Outside the Circle

A look at news outside of Case Western Reserve

Tara Tran and Mark Patteson

1. Man shot trying to swim from South Korea to North Korea

Attempts of defecting from South Korea to North Korea are rare. However, on Monday, Sept. 16, 2013, a man whose surname is Nam, tried and failed to do so. Other than his surname, the South Korean government has released no other information as the case is still being investigated.

It is believed that Nam got past the barbed wire fence put by the bank of the Imjin River and then jumped into water with a float. The Imjin River flows through part of the Demilitarized Zone between North and South Korea.

A unit of 30 soldiers attempted to verbally warn him and directed him to turn around, as it would not have taken him very long to swim across. When Nam failed to turn around, the unit started firing, where it is believed several hundred shots were fired.

When asked his opinion of whether or not he thought the response to the situation was appropriate, Brig. Gen. Cho Jong-sul of South Korea responded with, “It is regulation to shoot anyone who does not respond to the command and tries to escape in the controlled area.”

2. Tropical storm in Mexico leaves at least 40 dead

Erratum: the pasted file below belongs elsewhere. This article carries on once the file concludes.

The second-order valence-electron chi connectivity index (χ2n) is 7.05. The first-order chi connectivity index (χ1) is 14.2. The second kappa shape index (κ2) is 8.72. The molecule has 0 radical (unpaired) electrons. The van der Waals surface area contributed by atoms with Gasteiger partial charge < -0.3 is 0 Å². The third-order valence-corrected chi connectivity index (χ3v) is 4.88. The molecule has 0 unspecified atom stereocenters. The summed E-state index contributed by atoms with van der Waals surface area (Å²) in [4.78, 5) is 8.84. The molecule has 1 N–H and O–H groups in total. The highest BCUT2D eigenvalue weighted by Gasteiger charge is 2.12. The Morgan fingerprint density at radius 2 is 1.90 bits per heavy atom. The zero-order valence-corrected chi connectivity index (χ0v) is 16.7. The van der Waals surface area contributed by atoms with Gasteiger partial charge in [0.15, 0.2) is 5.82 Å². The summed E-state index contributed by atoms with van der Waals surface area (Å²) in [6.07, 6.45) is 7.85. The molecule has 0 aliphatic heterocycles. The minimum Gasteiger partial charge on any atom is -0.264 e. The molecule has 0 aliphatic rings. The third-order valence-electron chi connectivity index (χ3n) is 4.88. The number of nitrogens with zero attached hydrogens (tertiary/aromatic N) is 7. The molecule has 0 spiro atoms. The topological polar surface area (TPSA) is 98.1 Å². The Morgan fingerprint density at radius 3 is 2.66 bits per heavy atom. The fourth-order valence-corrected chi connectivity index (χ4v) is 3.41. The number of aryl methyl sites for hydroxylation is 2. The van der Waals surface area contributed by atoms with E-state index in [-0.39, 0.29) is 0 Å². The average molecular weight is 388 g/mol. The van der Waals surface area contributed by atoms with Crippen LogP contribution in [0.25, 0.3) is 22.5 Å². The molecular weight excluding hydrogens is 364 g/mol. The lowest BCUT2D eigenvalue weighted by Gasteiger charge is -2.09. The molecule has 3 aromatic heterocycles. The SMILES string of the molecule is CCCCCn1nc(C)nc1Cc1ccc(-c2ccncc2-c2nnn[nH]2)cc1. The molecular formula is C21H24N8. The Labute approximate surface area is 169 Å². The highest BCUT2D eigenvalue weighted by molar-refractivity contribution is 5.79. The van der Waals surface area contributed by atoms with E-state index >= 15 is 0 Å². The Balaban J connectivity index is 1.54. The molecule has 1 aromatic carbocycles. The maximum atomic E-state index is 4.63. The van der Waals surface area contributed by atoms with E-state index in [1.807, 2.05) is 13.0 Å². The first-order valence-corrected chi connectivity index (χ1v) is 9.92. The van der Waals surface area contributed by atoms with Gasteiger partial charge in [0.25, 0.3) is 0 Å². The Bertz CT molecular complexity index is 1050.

Dual tropical storms hit Mexico’s east and west coast Sept. 15, the day before their Independence Day. The Mexican government has declared a state of emergency in over 20 towns as well as distributing emergency funds to fix the natural disaster.

These storms have left over 4,000 people in shelters as well as 40,000 tourists stranded in cities due to closed airports after power cuts and flooding of main highways leading out of the city.

3. 12 Victims dead in Washington Navy Yard shooting

On Sept. 16, 2013, a shooting left 12 victims and a gunman dead. The gunman has been identified as Aaron Alexis, a 34-year-old contractor from Queens, New York.

The Washington Navy Yard is a ceremonial and administrative headquarters for the U.S. Navy, where over 18,000 people work. The Navy Yard is over 41 acres of buildings and streets secured by guards, metal detectors and employee screenings.

While his motive still unclear, research into Alexis’ past shows a history of complaining about the Navy. He was also described to being a victim of discrimination and has a record with law enforcement, two of which were shootings.

4. Colorado town considers issuing drone hunting licenses

License to Kill… Robots?

Applications for drone hunting licenses have poured into the small town of Deer Trail, Colorado after the town trustees decided to vote on a proposal to issue permits and $100 bounties for “killing unmanned aerial vehicles” and “defending the sovereign airspace of Deer Trail Colorado.”

Though the town has yet to approve the measure, nearly 1,000 people have applied for the $25 licenses.

The author of the ordinance began selling mock licenses on droneshooters.com in August to protest the expanding use of surveillance drones by the federal government. The town of 561, previously known as the “Home of the World’s First Rodeo,” considered adopting this ordinance after the licenses’ rapid popularity promised to bring money and tourism. However, the Federal Aviation Administration challenged the legality of the proposal, saying “Shooting at an unmanned aircraft could result in criminal or civil liability, just as would firing at a manned airplane.”